Chronic Illness: How to be honest about your limitations.



When someone accuses us of not doing enough we feel terrible. Worse if we are doubting our own judgment and wonder, “Am I capable of more?”

This is a hard concept when we have a chronic illness. Our energy levels and pain threshold can change from day to day. Sometimes we doubt ourselves so much we get confused about what we are capable of doing which causes havoc in how we see ourselves in our various roles as partner, parent and productive member of society.

Defensiveness in the form retreating like a turtle or snarling back like a cornered rat, is human nature when we feel we are attacked. We can often feel attacked when we are flat on our back and our spouses or kids are pulling on us to do more.

When you know the truth about your limits there is less need to be defensive. When you have the truth in your corner it is easier to stay calm, accepting and centered in confidence.

OK, so how do we know our real limits?

By taking the time to get everyone else’s expectations out of your head and come face to face with yourself.

First: Breathe deeply and reach beyond the desire to fight or run away.

Then: Ask yourself these questions and answer honestly. Only apply the questions to the next twelve hours or so. These are 'Yes' or 'No' questions! No ‘buts’ or conditions! Go with the first answer that pops into your head.

  • Am I faking my symptoms to get away with not working?
    • Yes. Then cut it out.
    • No. Then give yourself a break. Most of us get tired just thinking of doing jobs we don’t like, even if we are healthy, but we do them anyway if we can. That's called a work ethic which doesn't go away just because we're sick.
  • Do I have enough energy to do stuff I enjoy?
    • Yes. If you do have energy to do the fun stuff you probably have enough energy to do at least a balanced number of not so fun chores.
    • No. Self-explanatory.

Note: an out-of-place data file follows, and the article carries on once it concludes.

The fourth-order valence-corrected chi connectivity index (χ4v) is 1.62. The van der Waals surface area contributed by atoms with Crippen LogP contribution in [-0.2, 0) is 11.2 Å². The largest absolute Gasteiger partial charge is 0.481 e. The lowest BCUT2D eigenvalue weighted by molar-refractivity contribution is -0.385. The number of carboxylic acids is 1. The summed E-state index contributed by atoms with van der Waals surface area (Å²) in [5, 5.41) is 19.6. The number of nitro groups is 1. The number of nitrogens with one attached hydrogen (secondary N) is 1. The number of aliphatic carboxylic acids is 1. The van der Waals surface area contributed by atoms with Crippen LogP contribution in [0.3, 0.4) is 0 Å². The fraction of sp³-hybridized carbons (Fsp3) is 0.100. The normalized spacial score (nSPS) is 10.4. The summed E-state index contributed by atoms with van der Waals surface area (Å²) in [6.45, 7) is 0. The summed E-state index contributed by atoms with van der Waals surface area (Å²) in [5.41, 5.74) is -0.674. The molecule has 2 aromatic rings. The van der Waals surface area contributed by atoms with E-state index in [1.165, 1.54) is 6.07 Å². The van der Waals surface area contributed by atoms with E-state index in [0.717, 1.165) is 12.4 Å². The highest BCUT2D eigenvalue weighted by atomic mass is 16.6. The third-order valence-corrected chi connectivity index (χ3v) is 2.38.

• If I could do some chores would that make me feel better about myself?
    • Yes. When we are fighting illness, even the smallest accomplishments can feed our self esteem if we let it. I hate doing the laundry, but I admit that by the time everything is folded and put away, I feel pretty damn good about myself.
    • No. Then maybe you are expecting too much from yourself. It could be that you do not value the little accomplishments because you used to do them so easily.
  • At the end of the day, do I still have enough energy to take care of myself in the most basic ways, like taking a shower, communicating with family members, my medical team, preparing a meal?
    • Yes. Then you are doing a reasonable job of balancing your energy levels with activities.
    • No. You are probably over-extending what your body can do. Sometimes you can't predict this but when you can, learn from the moment and adjust for next time.

Trust yourself. Only you in your heart of hearts can know how much you reasonably can and cannot do. You may need to take this survey every morning, even multiple times during the day. That’s OK. Once you have drawn your conclusion, let go of the need to be defensive and instead calmly state, “This is what I can do right now. And that’s good.”

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